From Irish Political Review: August 2008
Public Service workers were involved in the first strike action over pay in Northern Ireland for 30 years on the 16th and 17th of July. The industrial action was mainly taken by workers in local Councils, although due to the sectarian nature of society, some of the workers who went on strike were employed in Agencies, such as the Northern Ireland Housing Executive and the Library Service (which in a non sectarian state of affairs would be under the control of Local Government.)
All of the Unions had made an opening claim of 6%. The final pay offer made by the management side was a rise of 2.45% on all pay points, effective from the 1st April 2008 for a 12 month period. It has to be added that there was a slight bottom loading of the offer, with the very low paid being offered 3.31%. However the benefit this offered was more apparent than real, in that these pay scales are so low that in most Councils Unions have been able to lift the lowest paid above these grades. A serious attempt to help the lower paid, especially in difficult times, would be a flat money increase of the kind that was implemented in the days of the Social Contract.
The management sides position was that the 2.45% offer was the limit it could afford, without more funding from central government or a rise on the rates. The Union side has argued that this offer did not take into account efficiency savings and the amounts which are spent on agency staff—and in any case that the workers had already accepted a below inflation pay rise in the previous year.
The Unions involved in the strike action were NIPSA, UNITE, SIPTU and Unison. The GMB voted to accept the pay offer. The Unions which voted in favour of industrial action did so in a ratio of about 3 to 1. The curious thing about the GMB is that their ballot came out at 4 to 1 against, and being the second largest Union covering Public Service Workers, this made the strike to say the least problematic. Indeed the management side has been quick to point this out— for example see the comments made by Jimmy Spratt who is the employers' representative form Northern Ireland at the pay talks.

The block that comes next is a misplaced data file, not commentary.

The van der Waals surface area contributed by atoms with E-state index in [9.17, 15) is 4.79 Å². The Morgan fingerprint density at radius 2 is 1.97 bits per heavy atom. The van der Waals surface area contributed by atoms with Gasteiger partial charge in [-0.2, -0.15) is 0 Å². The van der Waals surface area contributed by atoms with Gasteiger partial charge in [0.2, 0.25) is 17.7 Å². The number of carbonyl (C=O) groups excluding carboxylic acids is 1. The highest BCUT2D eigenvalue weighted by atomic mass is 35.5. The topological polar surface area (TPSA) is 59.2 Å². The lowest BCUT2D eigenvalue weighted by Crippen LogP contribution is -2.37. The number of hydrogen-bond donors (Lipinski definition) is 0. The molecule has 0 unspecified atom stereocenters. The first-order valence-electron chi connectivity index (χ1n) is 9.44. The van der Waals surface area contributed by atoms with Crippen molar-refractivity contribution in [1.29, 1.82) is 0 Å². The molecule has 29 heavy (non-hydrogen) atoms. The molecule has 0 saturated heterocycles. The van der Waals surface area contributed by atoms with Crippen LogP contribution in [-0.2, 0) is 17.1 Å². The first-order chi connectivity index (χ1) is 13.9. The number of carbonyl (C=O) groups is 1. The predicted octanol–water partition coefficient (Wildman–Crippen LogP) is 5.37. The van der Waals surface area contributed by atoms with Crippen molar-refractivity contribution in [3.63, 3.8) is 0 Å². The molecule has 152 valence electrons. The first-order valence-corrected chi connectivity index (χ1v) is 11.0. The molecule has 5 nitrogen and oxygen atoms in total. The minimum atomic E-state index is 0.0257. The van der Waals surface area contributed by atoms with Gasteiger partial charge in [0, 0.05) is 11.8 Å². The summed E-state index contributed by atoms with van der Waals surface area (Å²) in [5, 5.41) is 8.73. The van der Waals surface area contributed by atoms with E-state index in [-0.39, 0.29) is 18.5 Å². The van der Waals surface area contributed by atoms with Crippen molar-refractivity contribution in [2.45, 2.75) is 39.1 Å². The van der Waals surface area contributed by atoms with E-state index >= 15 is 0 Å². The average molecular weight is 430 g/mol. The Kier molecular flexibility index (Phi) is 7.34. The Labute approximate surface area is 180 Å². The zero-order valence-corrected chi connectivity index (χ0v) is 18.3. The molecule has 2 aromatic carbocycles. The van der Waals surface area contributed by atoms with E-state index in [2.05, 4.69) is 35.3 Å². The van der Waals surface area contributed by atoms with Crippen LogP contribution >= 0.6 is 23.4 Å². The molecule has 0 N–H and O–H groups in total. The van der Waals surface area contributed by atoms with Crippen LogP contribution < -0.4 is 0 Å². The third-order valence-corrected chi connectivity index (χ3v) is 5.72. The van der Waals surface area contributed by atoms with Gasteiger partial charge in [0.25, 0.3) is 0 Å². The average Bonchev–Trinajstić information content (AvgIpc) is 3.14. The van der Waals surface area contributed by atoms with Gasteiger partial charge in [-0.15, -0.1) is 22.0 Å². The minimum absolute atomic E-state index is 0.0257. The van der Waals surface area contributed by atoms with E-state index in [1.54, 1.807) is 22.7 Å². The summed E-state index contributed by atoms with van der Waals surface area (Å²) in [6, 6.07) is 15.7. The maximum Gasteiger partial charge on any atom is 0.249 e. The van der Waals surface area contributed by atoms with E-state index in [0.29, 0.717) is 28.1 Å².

On this point It would be my personal view, as a GMB steward employed in Belfast City Council, that the above ballots came out as they did because NIPSA, UNITE, SIPTU and Unison actively campaigned for a rejection of the pay offer whereas the GMB took a more passive role. (It did hold a national conference of public service stewards to take the temperature, which appears to have concluded that the grass roots were angry but not angry enough to engage in industrial action). Following on from this the GMB went through the motions, merely informing members in the ballot information that this was the final offer and anything else would require them to vote for industrial action. When has democracy been passive? At least the leadership could have given a view of the likely consequences of accepting or rejecting. My Branch did take a position to reject the offer and most of our members took that advice and voted accordingly.
The pay negotiations take place in England and are between Local Government Employers (with the management side in the Northern Ireland being represented on the Local Government Employers' side) and the Union side represented by GMB, Unite and Unison. The Northern Ireland Public Service Alliance, NIPSA, has only an observer role. The all-Ireland Union, SIPTU, has no status at all. These pay talks apply to Local Government workers in England, Wales and Northern Ireland. (Scotland has separate arrangements emanating from devolution, and pay negotiations there are happening as I write— the outcome will undoubtedly be carefully watched and noted by one and all. This perhaps says something about the status of our wee circus at Stormont when it comes down to economics.)
So what is the big issue that caused a strike over pay for the first time in 30 years? Simply the pay deal in relation to what is happening in the rest of the economy and who feels the pain. The previous year, the deal the Unions agreed to was below inflation. And with this year's final offer being again below inflation, the mood within the membership of the above named Unions was simply—enough is enough.
This year (according to the Labour Research Department) pay claims in the private sector were coming in at a median average of 4% in the three months leading up to May. This must be compared to inflation in the economy running at 3.3% according to the Consumer Price Index (central government's preferred measure, which ignores things like the cost of housing and rates) or 4.3%, according to the alternative Retail Price Index (which includes housing and rates).